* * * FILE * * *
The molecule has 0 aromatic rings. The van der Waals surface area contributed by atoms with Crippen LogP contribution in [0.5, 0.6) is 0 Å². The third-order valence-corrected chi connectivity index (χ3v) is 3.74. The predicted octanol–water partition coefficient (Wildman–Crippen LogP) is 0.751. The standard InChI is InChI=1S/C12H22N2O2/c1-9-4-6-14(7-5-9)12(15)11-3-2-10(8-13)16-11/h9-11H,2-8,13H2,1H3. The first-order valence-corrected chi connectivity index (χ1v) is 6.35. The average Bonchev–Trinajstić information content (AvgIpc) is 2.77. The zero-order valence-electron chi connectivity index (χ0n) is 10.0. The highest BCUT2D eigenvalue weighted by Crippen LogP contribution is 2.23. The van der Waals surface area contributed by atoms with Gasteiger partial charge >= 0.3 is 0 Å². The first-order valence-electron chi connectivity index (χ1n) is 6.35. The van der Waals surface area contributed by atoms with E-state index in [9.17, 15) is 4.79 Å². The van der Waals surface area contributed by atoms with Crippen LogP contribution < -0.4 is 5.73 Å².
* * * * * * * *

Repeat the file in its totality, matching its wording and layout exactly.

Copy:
The molecule has 0 aromatic rings. The van der Waals surface area contributed by atoms with Crippen LogP contribution in [0.5, 0.6) is 0 Å². The third-order valence-corrected chi connectivity index (χ3v) is 3.74. The predicted octanol–water partition coefficient (Wildman–Crippen LogP) is 0.751. The standard InChI is InChI=1S/C12H22N2O2/c1-9-4-6-14(7-5-9)12(15)11-3-2-10(8-13)16-11/h9-11H,2-8,13H2,1H3. The first-order valence-corrected chi connectivity index (χ1v) is 6.35. The average Bonchev–Trinajstić information content (AvgIpc) is 2.77. The zero-order valence-electron chi connectivity index (χ0n) is 10.0. The highest BCUT2D eigenvalue weighted by Crippen LogP contribution is 2.23. The van der Waals surface area contributed by atoms with Gasteiger partial charge >= 0.3 is 0 Å². The first-order valence-electron chi connectivity index (χ1n) is 6.35. The van der Waals surface area contributed by atoms with E-state index in [9.17, 15) is 4.79 Å². The van der Waals surface area contributed by atoms with Crippen LogP contribution < -0.4 is 5.73 Å².